It’s always over 100-degrees-hot and the car left outside all day is impossible to slide into without getting burned and sweat pouring out of every pore in your body.
June always hurts.
The physical sensation is heat: a red angry fire burning your body.
June grabs hold of your emotions, too: fiery red anger burning your body.
Last June on my anniversary I wrote this poem titled Drowning, instead of prose about 10 years of marriage.
And then, days later, I wrote this entry exactly 13 minutes after it happened.
Days after that, I struggled with creating plans of suicide. I wrestled with leaving my kids and my husband. I worried about all the people in my life who might be hurt from my demise, not because I thought they needed me here, but because I didn’t want them to find ways to blame themselves or live with anger they couldn’t ever directly resolve with me.
This month or even this season, which seems to start in March and end after the shock of the summer heat hits my body sometime in July, is historically difficult for me. Depression has, though with exception in some years, taken hold of me and last spring and summer it was the absolute worst it has ever been, the height of it all residing in June.
Tomorrow my husband and I will celebrate 11 years of marriage, and I feel incredibly grateful that I did not take my life last June. I am so excited to celebrate with him. I love him, fiercely. And I never question if that love is returned.
In the last year, I learned to listen to my body and to let love protect it. I learned my gifts are the things I was afraid of: my intuition, emotional awareness, empathy, and deep desire to connect are valuable and provide opportunities to not only heal myself but others, too. I found purpose. I learned how to trust and when to seek safety and how to find it in even the scariest places.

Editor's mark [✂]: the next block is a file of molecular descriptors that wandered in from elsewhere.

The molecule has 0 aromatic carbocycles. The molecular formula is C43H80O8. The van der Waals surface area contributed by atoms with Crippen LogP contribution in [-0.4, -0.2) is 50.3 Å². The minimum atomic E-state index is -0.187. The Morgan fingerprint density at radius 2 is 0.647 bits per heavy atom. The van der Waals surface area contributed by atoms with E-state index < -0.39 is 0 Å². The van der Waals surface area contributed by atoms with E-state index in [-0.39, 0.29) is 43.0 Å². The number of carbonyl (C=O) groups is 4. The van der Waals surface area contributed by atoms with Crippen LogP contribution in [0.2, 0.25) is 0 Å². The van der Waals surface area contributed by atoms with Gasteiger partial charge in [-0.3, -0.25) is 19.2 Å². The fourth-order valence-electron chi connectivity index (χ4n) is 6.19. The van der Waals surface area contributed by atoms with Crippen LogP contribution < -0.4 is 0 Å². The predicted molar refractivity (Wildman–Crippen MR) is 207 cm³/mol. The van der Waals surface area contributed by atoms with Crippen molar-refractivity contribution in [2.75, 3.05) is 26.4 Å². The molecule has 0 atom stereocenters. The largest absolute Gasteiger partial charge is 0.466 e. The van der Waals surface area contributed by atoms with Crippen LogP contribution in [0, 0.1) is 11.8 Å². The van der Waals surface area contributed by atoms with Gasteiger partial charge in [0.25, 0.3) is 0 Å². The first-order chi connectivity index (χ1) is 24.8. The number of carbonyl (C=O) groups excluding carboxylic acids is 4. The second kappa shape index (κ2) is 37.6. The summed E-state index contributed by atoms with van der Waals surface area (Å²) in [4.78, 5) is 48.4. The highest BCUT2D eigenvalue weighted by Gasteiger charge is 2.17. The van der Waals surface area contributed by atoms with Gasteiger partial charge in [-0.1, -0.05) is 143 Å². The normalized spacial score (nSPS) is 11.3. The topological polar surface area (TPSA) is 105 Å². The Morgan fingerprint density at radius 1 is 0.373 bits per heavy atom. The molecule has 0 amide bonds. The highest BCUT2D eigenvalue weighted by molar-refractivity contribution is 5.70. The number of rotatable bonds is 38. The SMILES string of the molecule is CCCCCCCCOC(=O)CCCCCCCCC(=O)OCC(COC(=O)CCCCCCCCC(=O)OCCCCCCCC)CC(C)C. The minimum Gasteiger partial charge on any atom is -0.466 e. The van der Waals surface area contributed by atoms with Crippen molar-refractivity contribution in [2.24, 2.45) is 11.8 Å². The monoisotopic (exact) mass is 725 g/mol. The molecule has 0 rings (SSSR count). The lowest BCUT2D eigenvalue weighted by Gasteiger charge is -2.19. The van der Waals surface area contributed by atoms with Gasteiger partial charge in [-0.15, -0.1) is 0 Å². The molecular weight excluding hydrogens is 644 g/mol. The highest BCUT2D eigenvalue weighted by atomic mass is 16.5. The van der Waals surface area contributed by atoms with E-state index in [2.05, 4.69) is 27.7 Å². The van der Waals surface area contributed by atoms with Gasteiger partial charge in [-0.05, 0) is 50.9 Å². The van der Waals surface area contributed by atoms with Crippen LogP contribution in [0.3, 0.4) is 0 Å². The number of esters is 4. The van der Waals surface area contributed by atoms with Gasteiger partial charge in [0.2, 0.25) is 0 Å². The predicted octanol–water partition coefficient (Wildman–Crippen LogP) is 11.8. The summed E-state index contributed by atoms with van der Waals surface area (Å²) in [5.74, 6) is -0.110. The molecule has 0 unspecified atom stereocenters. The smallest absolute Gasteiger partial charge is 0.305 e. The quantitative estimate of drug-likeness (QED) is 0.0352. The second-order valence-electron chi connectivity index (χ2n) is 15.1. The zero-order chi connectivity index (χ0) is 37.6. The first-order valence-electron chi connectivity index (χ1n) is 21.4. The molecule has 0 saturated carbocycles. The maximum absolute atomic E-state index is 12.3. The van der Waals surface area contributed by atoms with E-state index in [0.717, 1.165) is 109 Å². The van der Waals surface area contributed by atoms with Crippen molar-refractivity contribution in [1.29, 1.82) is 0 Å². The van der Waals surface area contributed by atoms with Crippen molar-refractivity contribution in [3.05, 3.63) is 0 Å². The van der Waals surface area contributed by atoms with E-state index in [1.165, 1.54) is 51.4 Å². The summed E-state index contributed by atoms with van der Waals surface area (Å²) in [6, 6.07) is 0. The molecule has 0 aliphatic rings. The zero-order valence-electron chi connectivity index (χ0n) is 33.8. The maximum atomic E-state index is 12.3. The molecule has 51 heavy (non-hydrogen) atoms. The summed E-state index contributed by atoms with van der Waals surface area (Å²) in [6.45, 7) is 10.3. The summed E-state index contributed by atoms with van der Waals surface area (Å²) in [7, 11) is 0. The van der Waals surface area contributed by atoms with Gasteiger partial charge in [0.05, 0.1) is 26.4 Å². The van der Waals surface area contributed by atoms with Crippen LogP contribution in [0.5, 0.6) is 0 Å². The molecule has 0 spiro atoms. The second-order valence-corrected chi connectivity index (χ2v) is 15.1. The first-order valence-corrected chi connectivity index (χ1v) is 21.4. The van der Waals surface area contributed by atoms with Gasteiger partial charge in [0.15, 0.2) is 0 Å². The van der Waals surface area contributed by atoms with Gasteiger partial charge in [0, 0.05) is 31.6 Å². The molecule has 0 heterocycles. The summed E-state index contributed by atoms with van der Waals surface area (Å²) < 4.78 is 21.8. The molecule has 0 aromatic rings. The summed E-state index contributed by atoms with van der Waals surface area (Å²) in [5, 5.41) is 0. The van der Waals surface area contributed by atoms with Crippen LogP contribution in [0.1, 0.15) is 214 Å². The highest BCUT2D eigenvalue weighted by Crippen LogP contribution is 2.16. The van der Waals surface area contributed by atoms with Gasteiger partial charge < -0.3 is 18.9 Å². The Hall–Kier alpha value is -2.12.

I have the space and ability to see the both/and, and that is an outstanding gift, though I am still working on it, that I very much cherish. I am still working on difficult things in therapy, and coping with the aftermath in life, and I feel joyful listening to my children play together in the next room. I feel excited and happy to be going on a date tomorrow night at a fancy restaurant. I am not fearful of any foods or drinks and I simply want to be present with my husband. I feel optimistic about my future. I feel generally inspired and hopeful and loved.
Depression, anxiety, trauma, and anorexia couldn’t coexist last year with any positive feelings. I was so sick.
God, I am so thankful that season is over. It brings tears to my eyes thinking about the sheer awfulness that was much of last year. I am grateful they didn’t–but I don’t know how my team survived that with me without sending me off somewhere; which would have effectively severed my relationship with my team. They are steadfast in their wolfpack fight because rough is an understatement for the depression I experienced which they treacherously walked through with me.
There was a point last June that I thought I would never experience joy again. It made life not worth living. If joy and happiness and hope are gone, then there is no purpose and it was too painful to bear for much longer.
I know joy exists for me now. I know I can get through hard things now. I know I can stand in my truth and love, and healing will inevitably come for me.
Today in therapy I had a panic attack, and I’m glad I did. I got that energy out and it was met with compassion from both myself and my therapist and I was able to come completely around, full of love, grace, trust, safety, and compassion.
It is remarkable that I can show up for myself like that and move through terrible things, and leave primarily feeling loved and hopeful, looking forward to the rest of the day and weekend.
Keep going, it is beyond worth it.